On Mon, Feb 1, 2010 at 9:27 AM, soulcatcher☠ <soulcatche...@gmail.com>wrote:

> Do you see the meaning of physical laws being somehow different from the
>> programmed laws that simulate an environment?
> Yes, I feel that simulated mind is not identical to the real one.
> Simulation is only the extension of the mind - just a tool, a "mental
> crutch", a pluggable module that gives you additional abilities. For
> example, if I had the computation power of my brain sufficient enough, I
> could simulate other minds entirely in my mind (in imagination, whatever) -
> but these imaginary minds won't be conscious, will they?

I think that depends on the level of resolution to which you are simulating
them.  The people you see in your dreams aren't conscious, but if a super
intelligence could simulate another's mind to the resolution of their
neurons, I think those simulated persons would be conscious.

> In the other words:
> 1. I accept that computation is a description (the impretaive one) of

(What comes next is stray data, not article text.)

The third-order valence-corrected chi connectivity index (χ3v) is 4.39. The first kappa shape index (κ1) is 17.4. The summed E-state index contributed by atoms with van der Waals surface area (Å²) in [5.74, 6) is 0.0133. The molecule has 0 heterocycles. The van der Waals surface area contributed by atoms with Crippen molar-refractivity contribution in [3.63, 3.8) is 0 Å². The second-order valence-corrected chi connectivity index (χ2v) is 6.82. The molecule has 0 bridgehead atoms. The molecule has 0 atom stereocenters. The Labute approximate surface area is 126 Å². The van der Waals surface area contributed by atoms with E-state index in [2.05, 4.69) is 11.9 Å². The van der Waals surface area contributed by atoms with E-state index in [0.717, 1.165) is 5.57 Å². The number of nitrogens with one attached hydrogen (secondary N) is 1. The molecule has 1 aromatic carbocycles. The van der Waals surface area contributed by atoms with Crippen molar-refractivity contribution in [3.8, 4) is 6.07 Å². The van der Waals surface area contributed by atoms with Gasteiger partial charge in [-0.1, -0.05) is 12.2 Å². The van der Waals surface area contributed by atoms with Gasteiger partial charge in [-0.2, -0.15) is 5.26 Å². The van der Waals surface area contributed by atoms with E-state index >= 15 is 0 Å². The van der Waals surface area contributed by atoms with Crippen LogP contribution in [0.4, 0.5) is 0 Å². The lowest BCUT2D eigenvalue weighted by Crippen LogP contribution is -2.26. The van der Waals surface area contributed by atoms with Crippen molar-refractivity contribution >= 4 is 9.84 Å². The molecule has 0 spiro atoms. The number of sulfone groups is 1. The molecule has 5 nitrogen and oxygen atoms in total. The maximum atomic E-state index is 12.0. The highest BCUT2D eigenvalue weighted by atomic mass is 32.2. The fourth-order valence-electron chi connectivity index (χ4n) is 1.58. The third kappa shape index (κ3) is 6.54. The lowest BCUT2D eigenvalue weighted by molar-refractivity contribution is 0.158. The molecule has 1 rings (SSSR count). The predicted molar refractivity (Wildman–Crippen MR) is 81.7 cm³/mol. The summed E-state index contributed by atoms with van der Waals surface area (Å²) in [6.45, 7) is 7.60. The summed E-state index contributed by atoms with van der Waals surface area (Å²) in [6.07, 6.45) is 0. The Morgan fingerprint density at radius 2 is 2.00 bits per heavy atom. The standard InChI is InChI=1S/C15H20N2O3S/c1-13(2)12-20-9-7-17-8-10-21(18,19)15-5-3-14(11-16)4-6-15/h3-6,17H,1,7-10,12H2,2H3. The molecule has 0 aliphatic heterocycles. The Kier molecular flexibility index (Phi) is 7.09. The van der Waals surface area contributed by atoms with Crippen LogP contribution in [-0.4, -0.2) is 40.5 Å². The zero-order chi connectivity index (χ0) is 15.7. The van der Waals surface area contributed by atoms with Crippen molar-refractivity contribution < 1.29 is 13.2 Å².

> reality, like math (declarative) or human language.

There is a difference between computation as a description (say a print out
or CD containing a program's source code) and the computation as an action
or process.  The CD wouldn't be conscious, but if you loaded it into a
computer and executed it, I think it would be.

> 2. I don't believe (for now)  that it has any meaning (and consciousness)
> per se.
So you think the software mind in a software environment would never
question the redness of red, when the robot brain would?


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